Need Help Navigating the New Schedule? Look No Further!

The transition into high school or into the new year is difficult, and that’s especially true this year. Read on to learn how to interpret our new hybrid schedule, and what BHHS students think of it.

By Aliza Hammond

Each year, as September progresses and students head back to school, they are forced to leave their carefree summer days behind and readapt to the strenuous lifestyle of typical high school students. In addition, Byram Hills students, teachers and administrators must learn to follow the high school’s new block-style hybrid schedule this year. So, as students, faculty, and families begin to navigate the 2020-21 school year, what are the most important modifications to the schedule to be aware of, and how will this impact students’ education and the course of each school day? I am sure this question is currently surging through the minds of many members of the community. So, bobcats, continue reading and hold on tight while I guide you through everything you need to know about Byram Hills’ newly updated schedule.

In previous years, BHHS has operated on a nine-day drop day schedule, with only 22-minute long lunch periods and approximately three to four minute transition periods. Over the past few years, it was brought to the attention of teachers and administrators that this rigorous schedule resulted in anxiety-ridden and overwhelmed students. As a result, throughout the winter and spring of last school year, Mr. Walsh and the Student Advisory Committee started brainstorming ways to improve the typical day in the life of a BHHS student. A sophomore member of the committee, Samantha Gershuny, explains that “the administration intended to transition towards a block schedule beginning in 2021; therefore, our current socially distant block-style schedule can be used as preparation for a later, more permanent schedule switch in BHHS’s future.” Even prior to COVID-19, both staff and students believed a new schedule was necessary in order to lessen student stress and create a more effective learning environment. 

The new schedule operates on a five day rotation, in which the days are dubbed White, Navy, Hills, Red, and Black, respectively. During the course of each day, students attend five class periods, each of which is approximately 50 minutes long. To many students’ liking, lunch periods have also been extended to 50 minutes. According to Sophomore Gavin Javorsky, “longer lunches are a great addition to the schedule this year. Considering that we do not get time to collaborate with our peers during class… having a longer lunch gives us a better opportunity to socialize with our classmates.” In addition, some features of the new schedule were introduced to comply with New York State’s COVID-19 school regulations and guidelines. For example, students have the opportunity to participate in “independent e-learning” and “small group tutorials” at the beginning and end of each school day. During independent e-learning, students are able to go to their grade-level home bases and work independently on homework and projects. On the other hand, small group tutorials allow students to engage in small group extra help sessions with teachers. Along with these blocks of free time—which stagger student arrival times—transition periods have been extended to a 10 minutes long in order to prevent overcrowding in entrances and hallways. Most importantly, as part of the hybrid schedule, students with last names beginning with A-K attend school in the first few days of the week, while those with L-Z participate in virtual learning. At the end of the week, this flips in order to accommodate all students both in class and online.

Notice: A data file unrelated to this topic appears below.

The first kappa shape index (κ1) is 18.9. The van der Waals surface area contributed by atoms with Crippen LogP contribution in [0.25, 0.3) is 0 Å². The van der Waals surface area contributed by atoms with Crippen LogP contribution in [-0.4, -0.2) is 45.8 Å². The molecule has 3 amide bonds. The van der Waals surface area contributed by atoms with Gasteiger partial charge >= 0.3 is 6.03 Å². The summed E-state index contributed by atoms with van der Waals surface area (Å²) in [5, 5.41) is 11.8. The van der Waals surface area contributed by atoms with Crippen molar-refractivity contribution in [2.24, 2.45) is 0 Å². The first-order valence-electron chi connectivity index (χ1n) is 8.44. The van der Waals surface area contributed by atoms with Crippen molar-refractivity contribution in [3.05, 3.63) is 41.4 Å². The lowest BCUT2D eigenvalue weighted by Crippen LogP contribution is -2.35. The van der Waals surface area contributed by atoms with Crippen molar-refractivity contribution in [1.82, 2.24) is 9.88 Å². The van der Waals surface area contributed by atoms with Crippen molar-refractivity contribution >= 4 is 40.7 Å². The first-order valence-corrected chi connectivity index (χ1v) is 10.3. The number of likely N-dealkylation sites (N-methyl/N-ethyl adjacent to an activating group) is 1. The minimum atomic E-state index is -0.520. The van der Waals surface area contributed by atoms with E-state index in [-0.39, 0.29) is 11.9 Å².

While adjusting to the alteration in our school’s schedule, teachers and students will inevitably face challenges. For example, each class period congregates three times per week, instead of the previously scheduled four times per week. Sophomore Remi Matza asserts that “it has certainly been challenging to acclimate to the new schedule, especially the hybrid aspect. Furthermore, while remote learning tends to be more comfortable and leisurely, it is difficult to grasp all of the material while learning from home. This is due to connection issues and the presence of many distractions while at home.” However, junior Hallie Gordon enjoys many aspects of the new schedule. For example, she explains, “I really like how we only have class three times a week with the new schedule. Essentially, this gives me more time to complete my work, as we do not meet with every class every day.” 

Initially, this new schedule was implemented to adhere to health restrictions in the wake of the COVID-10 pandemic. However, it has become clear that this schedule does so much more than that. The schedule creates a more serene environment for student learning, while decreasing students’ stress and anxiety. Furthermore, with more independent time, students can really extend their studies and dedicate themselves to their learning. Students and teachers can also collaborate more, from a distance of 6 feet of course, during small group tutorials. 

Our new world looks so different to the world we lived in eight months ago. The way we attend school, the way we interact with others, and the way that we go about our everyday lives have changed. However, I believe that this new schedule will not only allow students to maintain their health and safety but also allow them to truly excel academically.